UK companies are paying up to 28 times over the odds for some ISP services simply because they can?t be bothered to shop around, according to a BT-sponsored report on business and the Internet.
The Durlacher Quarterly Internet report has revealed an enormous spread in charges among ISPs, with prices for simple dial-up access ranging from #7 up to #200 a month.
?Some companies are basically taking advantage of consumer ignorance and charging the earth," said the report authors. "Registering a domain name is a good example. We have discovered ISPs making up to a 500 per cent profit on a extremely simple service which should cost an ISP no more than #50 to #80 to carry out on behalf of a client.?
The survey of over 300 IT and Internet decision makers also showed that, although 87 per cent of the UK companies questioned said that they were satisfied with their ISP, 43 per cent admitted that they had failed to do any research into competitors' prices.
Instead they chose to base decisions on reputation and hearsay. ?For most companies it is not a business decision. A lot of the time the responsibility for choosing an ISP goes to some middle manager with no IT knowledge, who wants to get the decision out the way with the minimum of fuss and hassle,? said Nick Gibson, an Internet analyst from Durlacher.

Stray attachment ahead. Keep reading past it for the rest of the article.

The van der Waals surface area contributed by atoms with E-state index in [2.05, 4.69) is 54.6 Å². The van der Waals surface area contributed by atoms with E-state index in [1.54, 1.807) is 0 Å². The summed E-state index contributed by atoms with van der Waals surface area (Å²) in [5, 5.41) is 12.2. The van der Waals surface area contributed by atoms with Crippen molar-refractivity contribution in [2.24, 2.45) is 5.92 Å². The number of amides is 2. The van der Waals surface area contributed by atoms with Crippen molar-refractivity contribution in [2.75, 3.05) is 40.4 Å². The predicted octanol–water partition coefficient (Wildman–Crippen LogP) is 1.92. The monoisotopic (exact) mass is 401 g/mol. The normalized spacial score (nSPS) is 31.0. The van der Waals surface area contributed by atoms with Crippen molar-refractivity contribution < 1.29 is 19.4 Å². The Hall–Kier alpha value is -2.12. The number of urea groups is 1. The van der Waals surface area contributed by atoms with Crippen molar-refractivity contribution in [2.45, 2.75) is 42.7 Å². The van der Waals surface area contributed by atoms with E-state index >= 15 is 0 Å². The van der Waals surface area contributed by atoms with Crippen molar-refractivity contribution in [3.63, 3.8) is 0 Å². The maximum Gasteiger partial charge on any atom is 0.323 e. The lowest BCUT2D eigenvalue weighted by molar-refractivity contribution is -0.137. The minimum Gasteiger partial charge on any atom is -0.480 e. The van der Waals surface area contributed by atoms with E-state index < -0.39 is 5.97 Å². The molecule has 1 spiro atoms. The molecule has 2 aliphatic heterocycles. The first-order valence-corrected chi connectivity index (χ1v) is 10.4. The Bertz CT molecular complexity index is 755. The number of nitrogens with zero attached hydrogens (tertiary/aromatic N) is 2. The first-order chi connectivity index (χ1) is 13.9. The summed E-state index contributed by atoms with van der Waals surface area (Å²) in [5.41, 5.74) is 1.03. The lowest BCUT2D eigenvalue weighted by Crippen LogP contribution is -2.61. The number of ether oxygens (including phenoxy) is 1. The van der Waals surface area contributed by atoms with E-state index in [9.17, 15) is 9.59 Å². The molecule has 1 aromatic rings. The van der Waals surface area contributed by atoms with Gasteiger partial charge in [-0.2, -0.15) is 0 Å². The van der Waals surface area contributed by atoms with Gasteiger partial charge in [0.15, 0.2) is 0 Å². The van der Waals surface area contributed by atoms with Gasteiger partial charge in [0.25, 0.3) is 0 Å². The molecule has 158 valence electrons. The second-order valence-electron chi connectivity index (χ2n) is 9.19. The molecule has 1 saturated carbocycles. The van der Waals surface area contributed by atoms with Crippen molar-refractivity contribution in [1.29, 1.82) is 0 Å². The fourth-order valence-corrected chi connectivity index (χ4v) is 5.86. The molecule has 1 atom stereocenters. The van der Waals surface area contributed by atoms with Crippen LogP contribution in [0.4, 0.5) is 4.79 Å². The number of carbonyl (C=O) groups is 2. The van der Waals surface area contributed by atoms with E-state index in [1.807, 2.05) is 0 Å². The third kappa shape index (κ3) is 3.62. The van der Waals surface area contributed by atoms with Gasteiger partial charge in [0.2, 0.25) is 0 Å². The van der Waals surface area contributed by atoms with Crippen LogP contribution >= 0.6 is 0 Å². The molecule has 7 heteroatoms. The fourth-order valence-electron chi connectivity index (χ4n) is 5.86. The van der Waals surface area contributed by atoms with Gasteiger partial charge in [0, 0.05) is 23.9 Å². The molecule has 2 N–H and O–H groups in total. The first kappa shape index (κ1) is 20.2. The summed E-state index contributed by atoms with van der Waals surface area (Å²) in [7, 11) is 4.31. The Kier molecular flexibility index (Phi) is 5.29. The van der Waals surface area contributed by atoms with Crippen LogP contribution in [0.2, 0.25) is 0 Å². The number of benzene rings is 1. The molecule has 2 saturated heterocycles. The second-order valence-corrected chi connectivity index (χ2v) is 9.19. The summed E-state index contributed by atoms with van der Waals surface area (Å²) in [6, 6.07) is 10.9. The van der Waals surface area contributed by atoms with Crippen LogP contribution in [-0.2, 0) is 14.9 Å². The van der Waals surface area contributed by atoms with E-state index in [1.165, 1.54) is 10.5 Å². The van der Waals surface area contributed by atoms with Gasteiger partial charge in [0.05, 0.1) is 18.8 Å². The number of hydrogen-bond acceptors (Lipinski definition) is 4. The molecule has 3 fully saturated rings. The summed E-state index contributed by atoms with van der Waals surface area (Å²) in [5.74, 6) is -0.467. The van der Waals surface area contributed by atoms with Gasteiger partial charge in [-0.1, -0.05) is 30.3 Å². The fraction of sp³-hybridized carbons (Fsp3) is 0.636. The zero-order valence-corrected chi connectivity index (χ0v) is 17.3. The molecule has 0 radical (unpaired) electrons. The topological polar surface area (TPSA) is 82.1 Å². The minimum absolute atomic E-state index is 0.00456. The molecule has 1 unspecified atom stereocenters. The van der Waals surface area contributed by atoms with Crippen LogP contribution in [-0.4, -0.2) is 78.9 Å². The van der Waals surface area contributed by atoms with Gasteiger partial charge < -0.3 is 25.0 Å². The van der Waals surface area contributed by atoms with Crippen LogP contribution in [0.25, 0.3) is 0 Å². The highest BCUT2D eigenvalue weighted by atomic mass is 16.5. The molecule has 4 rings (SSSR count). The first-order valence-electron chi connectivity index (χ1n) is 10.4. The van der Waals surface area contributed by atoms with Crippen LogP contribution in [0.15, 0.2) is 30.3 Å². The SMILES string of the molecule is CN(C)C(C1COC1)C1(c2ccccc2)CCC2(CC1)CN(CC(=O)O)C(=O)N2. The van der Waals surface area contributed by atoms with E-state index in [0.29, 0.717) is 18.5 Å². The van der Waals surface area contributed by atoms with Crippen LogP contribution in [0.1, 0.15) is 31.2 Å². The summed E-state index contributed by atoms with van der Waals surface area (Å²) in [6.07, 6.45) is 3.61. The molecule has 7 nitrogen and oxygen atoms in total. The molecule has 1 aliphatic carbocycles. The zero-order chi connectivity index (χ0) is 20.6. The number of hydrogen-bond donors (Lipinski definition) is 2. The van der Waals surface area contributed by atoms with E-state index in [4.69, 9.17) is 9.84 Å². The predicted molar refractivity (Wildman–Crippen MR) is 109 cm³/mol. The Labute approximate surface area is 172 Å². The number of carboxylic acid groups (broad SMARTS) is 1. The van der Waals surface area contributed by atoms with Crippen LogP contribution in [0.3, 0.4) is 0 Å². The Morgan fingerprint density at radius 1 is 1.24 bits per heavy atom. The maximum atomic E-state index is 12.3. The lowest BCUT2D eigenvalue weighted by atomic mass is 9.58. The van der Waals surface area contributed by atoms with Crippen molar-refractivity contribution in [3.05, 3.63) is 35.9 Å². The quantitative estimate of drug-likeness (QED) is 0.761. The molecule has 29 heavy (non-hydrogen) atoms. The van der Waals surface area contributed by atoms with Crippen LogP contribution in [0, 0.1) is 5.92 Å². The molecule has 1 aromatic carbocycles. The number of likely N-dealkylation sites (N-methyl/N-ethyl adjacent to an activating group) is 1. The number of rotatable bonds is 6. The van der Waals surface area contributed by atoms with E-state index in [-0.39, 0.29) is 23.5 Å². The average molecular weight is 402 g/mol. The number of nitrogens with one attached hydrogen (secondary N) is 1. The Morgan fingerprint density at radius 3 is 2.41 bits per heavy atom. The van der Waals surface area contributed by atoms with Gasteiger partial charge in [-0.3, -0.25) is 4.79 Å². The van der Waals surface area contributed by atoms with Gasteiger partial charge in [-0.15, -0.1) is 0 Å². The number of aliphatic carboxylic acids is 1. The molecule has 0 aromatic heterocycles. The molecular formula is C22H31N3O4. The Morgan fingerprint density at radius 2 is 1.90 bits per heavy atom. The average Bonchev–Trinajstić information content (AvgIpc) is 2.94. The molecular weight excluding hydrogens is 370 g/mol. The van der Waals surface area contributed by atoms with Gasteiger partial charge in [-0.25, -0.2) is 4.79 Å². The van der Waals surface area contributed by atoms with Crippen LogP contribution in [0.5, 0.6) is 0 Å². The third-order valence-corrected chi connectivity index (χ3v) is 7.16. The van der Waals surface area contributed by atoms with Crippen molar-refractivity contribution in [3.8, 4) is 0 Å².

UK companies are not only accepting high charges but also believe they are getting value for money, according to Gibson. ?The survey showed 70 per cent of those customers in the highest cost bracket for modem use, #51 per month and over, expressed a high level of satisfaction in their ISP," he claimed.
Nor do Internet users appear to be worried about the quality of service they are offered. All the fixed link access users questioned said they were happy with the service offered, even though over 40 per cent had experienced connection disruption in the past.
?People do not know what to expect in the way of quality and it is very hard to establish just what level of service ISPs should be expected to provide,? said Gibson.
The main recommendation of the report is that ISPs should set up service level agreements (SLAs) and offer companies some guarantee of the speed and quality of the service they provide.
Neil Mellor, head of Internet marketing for BT, admitted that the company was preparing to introduce such measures in the very near future. ?As customers become better educated and know what is out there, they are going to want a better service," he conceded. "SLAs are going to be a big issue in 1998.?
But he added: ?Smaller ISPs that can?t compete with new standards of service may find themselves marginalised in the future.
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